Tips for "watching" the event - if you're on a desktop computer, go to http://tractalis.com/raam2014/ (be patient -- takes a while for the stuff to load).
If you're using an iPad, iPhone or Android, search for the Tractalis app in the App store, get it and configure it. This will show real time information once the race starts.
A note about the live tracking - each racer is wearing a GPS transponder which sends a satellite signal back to the live tracking tool. This is not official information, i.e., sometimes there may be glitches or reasons that you shouldn't freak out if the transponder is stopped or off-course. For example, last year, because of flooding in the St. Louis area, racers had to be ferried around a certain part of the course, and their transponders inexplicably began traveling off course at more than 50 mph. If the transponder is stationary for a while, the racer might be sleeping (it's rare -- but it happens! Sometimes racers get to sleep.)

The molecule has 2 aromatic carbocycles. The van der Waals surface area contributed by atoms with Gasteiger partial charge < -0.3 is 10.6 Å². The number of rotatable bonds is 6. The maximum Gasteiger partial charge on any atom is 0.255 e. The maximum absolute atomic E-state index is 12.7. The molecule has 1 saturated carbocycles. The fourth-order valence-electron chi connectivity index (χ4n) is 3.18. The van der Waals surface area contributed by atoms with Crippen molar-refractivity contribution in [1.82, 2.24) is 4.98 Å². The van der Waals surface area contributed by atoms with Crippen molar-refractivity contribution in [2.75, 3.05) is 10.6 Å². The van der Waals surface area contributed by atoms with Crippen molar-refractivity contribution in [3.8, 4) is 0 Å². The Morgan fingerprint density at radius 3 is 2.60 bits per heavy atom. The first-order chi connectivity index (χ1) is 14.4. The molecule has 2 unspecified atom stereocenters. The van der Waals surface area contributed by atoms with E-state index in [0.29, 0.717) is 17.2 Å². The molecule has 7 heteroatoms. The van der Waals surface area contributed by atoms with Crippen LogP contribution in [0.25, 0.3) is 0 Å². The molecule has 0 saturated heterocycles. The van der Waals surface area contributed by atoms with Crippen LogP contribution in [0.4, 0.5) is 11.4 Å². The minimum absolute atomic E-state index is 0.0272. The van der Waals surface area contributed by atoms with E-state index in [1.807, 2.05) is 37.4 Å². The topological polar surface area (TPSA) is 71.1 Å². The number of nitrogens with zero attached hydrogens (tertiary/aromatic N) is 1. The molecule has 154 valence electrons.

Otherwise, detailed stats on Keith's performance are available from his leaderboard page on the RAAM website. This page is populated with data each time Keith checks in at a timestation. Here is a direct link to his leaderboard page:
http:// www.raceacrossamerica.org/raam/ rcracer.php?s_N_Entry_ID=3061&s _N_Year_ID=38
Arrival predictions - when is Keith going to be at the next time station? The RAAM website provides a tool for this, too. Though the tool already shows predictions for his arrival at the finish line, those estimates are adjusted each time he checks in at a time station. Because the predictions are based on Keith's average speed, they become more accurate as he get closer to the predicted stop. So if you want to know when he's going to be in Effingham, for example, check the time station predictions for Keith when he is in central Missouri. Here is a direct link to Keith's timestation prediction page:
IMPORTANT: All the times shown in the leaderboard or the time station predictions are expressed in "RAAM time" -- Eastern time zone and in 24-hour format. (For example, if the prediction for arrival in Effingham says he'll be there at 15:24, this equates to 3:24 pm Eastern time or 2:24 pm Central time. (You begin to understand why a mathematician would like this event!)